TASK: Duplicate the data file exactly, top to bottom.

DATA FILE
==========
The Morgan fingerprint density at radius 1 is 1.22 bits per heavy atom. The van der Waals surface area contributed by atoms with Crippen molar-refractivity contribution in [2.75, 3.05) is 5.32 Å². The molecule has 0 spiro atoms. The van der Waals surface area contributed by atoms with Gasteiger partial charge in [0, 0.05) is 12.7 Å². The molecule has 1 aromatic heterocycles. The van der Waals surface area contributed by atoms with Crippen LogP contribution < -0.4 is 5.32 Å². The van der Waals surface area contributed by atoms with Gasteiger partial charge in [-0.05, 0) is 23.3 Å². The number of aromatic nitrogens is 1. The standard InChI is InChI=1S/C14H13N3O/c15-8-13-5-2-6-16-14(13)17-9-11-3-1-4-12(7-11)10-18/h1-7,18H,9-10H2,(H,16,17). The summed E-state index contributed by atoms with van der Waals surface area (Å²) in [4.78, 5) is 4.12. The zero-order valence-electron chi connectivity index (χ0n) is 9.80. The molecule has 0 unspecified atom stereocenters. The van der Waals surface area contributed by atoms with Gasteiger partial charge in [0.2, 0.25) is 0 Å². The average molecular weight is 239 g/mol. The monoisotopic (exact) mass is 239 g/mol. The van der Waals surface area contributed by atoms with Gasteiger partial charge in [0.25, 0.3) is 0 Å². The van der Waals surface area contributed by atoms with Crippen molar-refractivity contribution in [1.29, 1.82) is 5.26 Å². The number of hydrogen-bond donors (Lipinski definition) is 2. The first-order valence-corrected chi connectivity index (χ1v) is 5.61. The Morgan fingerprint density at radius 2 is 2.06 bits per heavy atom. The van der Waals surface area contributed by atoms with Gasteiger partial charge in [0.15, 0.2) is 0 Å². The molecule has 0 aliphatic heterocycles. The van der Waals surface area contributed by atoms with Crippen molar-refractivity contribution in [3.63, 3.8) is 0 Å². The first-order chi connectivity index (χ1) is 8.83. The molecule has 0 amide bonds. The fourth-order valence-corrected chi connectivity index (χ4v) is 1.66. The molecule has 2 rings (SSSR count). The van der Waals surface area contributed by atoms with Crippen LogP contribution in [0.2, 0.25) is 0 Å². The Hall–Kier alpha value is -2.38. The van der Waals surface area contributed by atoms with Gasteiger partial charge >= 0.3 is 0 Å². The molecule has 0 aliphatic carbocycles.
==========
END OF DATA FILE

The Morgan fingerprint density at radius 1 is 1.22 bits per heavy atom. The van der Waals surface area contributed by atoms with Crippen molar-refractivity contribution in [2.75, 3.05) is 5.32 Å². The molecule has 0 spiro atoms. The van der Waals surface area contributed by atoms with Gasteiger partial charge in [0, 0.05) is 12.7 Å². The molecule has 1 aromatic heterocycles. The van der Waals surface area contributed by atoms with Crippen LogP contribution < -0.4 is 5.32 Å². The van der Waals surface area contributed by atoms with Gasteiger partial charge in [-0.05, 0) is 23.3 Å². The number of aromatic nitrogens is 1. The standard InChI is InChI=1S/C14H13N3O/c15-8-13-5-2-6-16-14(13)17-9-11-3-1-4-12(7-11)10-18/h1-7,18H,9-10H2,(H,16,17). The summed E-state index contributed by atoms with van der Waals surface area (Å²) in [4.78, 5) is 4.12. The zero-order valence-electron chi connectivity index (χ0n) is 9.80. The molecule has 0 unspecified atom stereocenters. The van der Waals surface area contributed by atoms with Gasteiger partial charge in [0.2, 0.25) is 0 Å². The average molecular weight is 239 g/mol. The monoisotopic (exact) mass is 239 g/mol. The van der Waals surface area contributed by atoms with Gasteiger partial charge in [0.25, 0.3) is 0 Å². The van der Waals surface area contributed by atoms with Crippen molar-refractivity contribution in [1.29, 1.82) is 5.26 Å². The number of hydrogen-bond donors (Lipinski definition) is 2. The first-order valence-corrected chi connectivity index (χ1v) is 5.61. The Morgan fingerprint density at radius 2 is 2.06 bits per heavy atom. The van der Waals surface area contributed by atoms with Gasteiger partial charge in [0.15, 0.2) is 0 Å². The molecule has 0 aliphatic heterocycles. The van der Waals surface area contributed by atoms with Crippen molar-refractivity contribution in [3.63, 3.8) is 0 Å². The first-order chi connectivity index (χ1) is 8.83. The molecule has 0 amide bonds. The fourth-order valence-corrected chi connectivity index (χ4v) is 1.66. The molecule has 2 rings (SSSR count). The van der Waals surface area contributed by atoms with Crippen LogP contribution in [0.2, 0.25) is 0 Å². The Hall–Kier alpha value is -2.38. The van der Waals surface area contributed by atoms with Gasteiger partial charge >= 0.3 is 0 Å². The molecule has 0 aliphatic carbocycles.